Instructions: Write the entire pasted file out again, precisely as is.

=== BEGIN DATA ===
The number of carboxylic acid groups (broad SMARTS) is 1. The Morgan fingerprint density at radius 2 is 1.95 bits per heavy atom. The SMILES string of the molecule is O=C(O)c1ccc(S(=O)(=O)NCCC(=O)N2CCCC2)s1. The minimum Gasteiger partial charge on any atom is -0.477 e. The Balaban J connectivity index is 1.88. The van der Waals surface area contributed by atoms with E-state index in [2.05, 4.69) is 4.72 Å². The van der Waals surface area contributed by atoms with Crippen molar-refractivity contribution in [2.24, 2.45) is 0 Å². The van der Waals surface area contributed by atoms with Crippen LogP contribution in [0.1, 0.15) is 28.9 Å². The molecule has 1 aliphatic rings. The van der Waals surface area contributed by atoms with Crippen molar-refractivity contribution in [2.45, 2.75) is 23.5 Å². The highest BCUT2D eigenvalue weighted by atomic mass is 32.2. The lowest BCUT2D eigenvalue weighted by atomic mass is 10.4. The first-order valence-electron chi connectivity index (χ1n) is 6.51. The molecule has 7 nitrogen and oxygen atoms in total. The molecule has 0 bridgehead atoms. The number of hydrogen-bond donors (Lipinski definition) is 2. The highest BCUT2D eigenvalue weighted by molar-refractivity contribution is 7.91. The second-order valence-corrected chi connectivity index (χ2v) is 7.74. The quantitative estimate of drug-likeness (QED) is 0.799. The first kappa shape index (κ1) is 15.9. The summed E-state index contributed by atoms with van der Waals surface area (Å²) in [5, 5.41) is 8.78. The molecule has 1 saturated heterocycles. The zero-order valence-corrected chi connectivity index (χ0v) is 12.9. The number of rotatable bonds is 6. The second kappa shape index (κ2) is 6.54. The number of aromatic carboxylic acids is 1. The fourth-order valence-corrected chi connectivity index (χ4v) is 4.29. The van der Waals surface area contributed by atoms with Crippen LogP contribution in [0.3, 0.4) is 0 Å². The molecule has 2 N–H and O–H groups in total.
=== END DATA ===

The number of carboxylic acid groups (broad SMARTS) is 1. The Morgan fingerprint density at radius 2 is 1.95 bits per heavy atom. The SMILES string of the molecule is O=C(O)c1ccc(S(=O)(=O)NCCC(=O)N2CCCC2)s1. The minimum Gasteiger partial charge on any atom is -0.477 e. The Balaban J connectivity index is 1.88. The van der Waals surface area contributed by atoms with E-state index in [2.05, 4.69) is 4.72 Å². The van der Waals surface area contributed by atoms with Crippen molar-refractivity contribution in [2.24, 2.45) is 0 Å². The van der Waals surface area contributed by atoms with Crippen LogP contribution in [0.1, 0.15) is 28.9 Å². The molecule has 1 aliphatic rings. The van der Waals surface area contributed by atoms with Crippen molar-refractivity contribution in [2.45, 2.75) is 23.5 Å². The highest BCUT2D eigenvalue weighted by atomic mass is 32.2. The lowest BCUT2D eigenvalue weighted by atomic mass is 10.4. The first-order valence-electron chi connectivity index (χ1n) is 6.51. The molecule has 7 nitrogen and oxygen atoms in total. The molecule has 0 bridgehead atoms. The number of hydrogen-bond donors (Lipinski definition) is 2. The highest BCUT2D eigenvalue weighted by molar-refractivity contribution is 7.91. The second-order valence-corrected chi connectivity index (χ2v) is 7.74. The quantitative estimate of drug-likeness (QED) is 0.799. The first kappa shape index (κ1) is 15.9. The summed E-state index contributed by atoms with van der Waals surface area (Å²) in [5, 5.41) is 8.78. The molecule has 1 saturated heterocycles. The zero-order valence-corrected chi connectivity index (χ0v) is 12.9. The number of rotatable bonds is 6. The second kappa shape index (κ2) is 6.54. The number of aromatic carboxylic acids is 1. The fourth-order valence-corrected chi connectivity index (χ4v) is 4.29. The van der Waals surface area contributed by atoms with Crippen LogP contribution in [0.3, 0.4) is 0 Å². The molecule has 2 N–H and O–H groups in total.